The Global Decolonization Initiative promotes the study of decolonisation as an ongoing social, cultural, political, and intellectual process to understand in specific ways how colonialism and empire have shaped our contemporary economic and social worlds. As a research-oriented initiative, we are multidisciplinary, focusing on the academic study of decolonisation as a complex global historical process.
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We hosted two undergraduate-driven, faculty-guided research projects— Connected Partitions and Nuclear Sites— that developed in-depth qualitative case studies to facilitate research and teaching. In the fall of 2021, the students of HUB CC 284 created ArcGIS StoryMaps to visually represent their case studies. Two examples are below:
StoryMaps #1, Political Economy of Radiation
StoryMaps #2, Radioactive France
Territorial divisions in South and Southeast Asia, Africa, and Europe from 1900s to the present. (Summer & Fall 2020)
Nuclear weapons, energy, and mining sites with fraught political, social, and legal histories from 1945 to the present. (Summer 2020, Fall 2020, & Spring 2021)
co-curricular research internships (Fall 2021)
Fostering collaborative student research has been at the heart of our research-related work, especially encouraging undergraduate students towards publications and seminar presentations. After months of research in 2020, we published our first research essay in The Bulletin of the Atomic Scientists and presented several of our case studies at Princeton University's Science & Global Security seminar in 2021.
Sarkar, J. & C. Meyer, "Radiation Illnesses & COVID-19 in the Navajo Nation," Bulletin of the Atomic Scientists, February 3, 2021.
Research presentation at Princeton University Science & Global Security Seminar, April 7, 2021.
In spring 2021, we hosted a series of online workshops with Indigenous students of Nuclear Princeton, to discuss disenfranchisement and dispossession created by nuclear sites across the world. We were joined by Professor Allison MacFarlane (former chairperson of the US Nuclear Regulatory Commission and Director of UBC's School of Public Policy & Global Affairs) and Mr. Ian Zabarte (Principal Man for the Western Bands of the Shoshone Nation). The workshops were facilitated by Dr. Zia Mian (Co-Director, Program in Science and Global Security, Princeton University).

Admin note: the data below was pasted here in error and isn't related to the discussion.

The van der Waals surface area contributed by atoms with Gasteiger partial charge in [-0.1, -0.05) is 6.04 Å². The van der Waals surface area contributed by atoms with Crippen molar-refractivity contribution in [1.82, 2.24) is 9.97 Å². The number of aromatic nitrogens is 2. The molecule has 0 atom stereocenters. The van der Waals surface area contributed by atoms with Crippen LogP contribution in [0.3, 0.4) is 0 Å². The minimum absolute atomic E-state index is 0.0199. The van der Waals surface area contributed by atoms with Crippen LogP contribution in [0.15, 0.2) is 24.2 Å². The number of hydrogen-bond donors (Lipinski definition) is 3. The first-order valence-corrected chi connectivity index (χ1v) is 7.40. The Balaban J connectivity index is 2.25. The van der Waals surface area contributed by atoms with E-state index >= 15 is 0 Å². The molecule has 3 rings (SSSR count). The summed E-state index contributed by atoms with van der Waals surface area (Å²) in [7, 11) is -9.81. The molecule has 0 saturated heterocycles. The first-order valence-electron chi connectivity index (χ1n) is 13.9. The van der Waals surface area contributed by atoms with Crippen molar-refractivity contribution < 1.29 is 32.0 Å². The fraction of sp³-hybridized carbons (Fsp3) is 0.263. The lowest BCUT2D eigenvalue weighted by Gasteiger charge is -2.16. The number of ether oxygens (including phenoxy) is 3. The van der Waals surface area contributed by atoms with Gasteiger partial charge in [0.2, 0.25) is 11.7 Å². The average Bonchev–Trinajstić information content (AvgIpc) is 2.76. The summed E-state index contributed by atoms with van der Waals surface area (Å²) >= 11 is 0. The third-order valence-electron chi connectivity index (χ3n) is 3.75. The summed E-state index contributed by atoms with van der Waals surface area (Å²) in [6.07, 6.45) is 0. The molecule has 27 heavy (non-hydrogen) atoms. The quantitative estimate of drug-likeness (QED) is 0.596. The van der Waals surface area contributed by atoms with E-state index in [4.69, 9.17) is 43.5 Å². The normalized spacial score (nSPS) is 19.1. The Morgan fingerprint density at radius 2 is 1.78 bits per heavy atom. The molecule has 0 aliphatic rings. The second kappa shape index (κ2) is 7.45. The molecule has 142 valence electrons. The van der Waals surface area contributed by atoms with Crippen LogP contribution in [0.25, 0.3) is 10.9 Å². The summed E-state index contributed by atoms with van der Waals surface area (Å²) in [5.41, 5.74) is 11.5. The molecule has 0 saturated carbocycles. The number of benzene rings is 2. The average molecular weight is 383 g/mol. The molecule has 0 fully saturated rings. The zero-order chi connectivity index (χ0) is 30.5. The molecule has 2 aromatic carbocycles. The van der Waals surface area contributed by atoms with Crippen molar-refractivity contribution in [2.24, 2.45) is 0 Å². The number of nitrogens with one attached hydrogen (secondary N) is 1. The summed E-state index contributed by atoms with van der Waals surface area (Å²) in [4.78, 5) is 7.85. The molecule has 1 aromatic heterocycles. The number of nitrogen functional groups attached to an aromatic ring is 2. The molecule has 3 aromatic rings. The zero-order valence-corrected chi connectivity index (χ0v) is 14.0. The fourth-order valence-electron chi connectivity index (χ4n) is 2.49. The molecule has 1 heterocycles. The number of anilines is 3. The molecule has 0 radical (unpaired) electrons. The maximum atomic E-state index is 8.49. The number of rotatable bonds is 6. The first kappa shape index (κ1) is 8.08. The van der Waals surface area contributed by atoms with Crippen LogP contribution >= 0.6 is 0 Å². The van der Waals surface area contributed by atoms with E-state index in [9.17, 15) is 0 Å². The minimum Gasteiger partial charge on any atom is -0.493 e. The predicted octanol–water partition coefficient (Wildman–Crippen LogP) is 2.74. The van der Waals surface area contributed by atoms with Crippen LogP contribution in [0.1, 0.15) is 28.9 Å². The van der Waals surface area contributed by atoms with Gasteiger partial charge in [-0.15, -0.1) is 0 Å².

The Decolonization@60 series of events were hosted by Global Decolonization Initiative at Boston University Pardee School of Global Studies in December 2020 on the 60th anniversary of the United Nations General Assembly Resolution 1514. The Resolution, formally called, “Declaration on the Granting of Independence to Colonial Countries and Peoples,” was adopted on December 14, 1960.The events showcased new historical research that sheds light on decolonization as a framework, a moment, and more importantly as an ongoing process.The videos of all the events, except the keynote, can be found below.
In 2020, 2021, and 2022, we hosted book talks, work-in-progress seminars, expert roundtables, and keynotes that foregrounded decolonization as a process. Below are videos of the handful of events that were recorded. Others only had posters.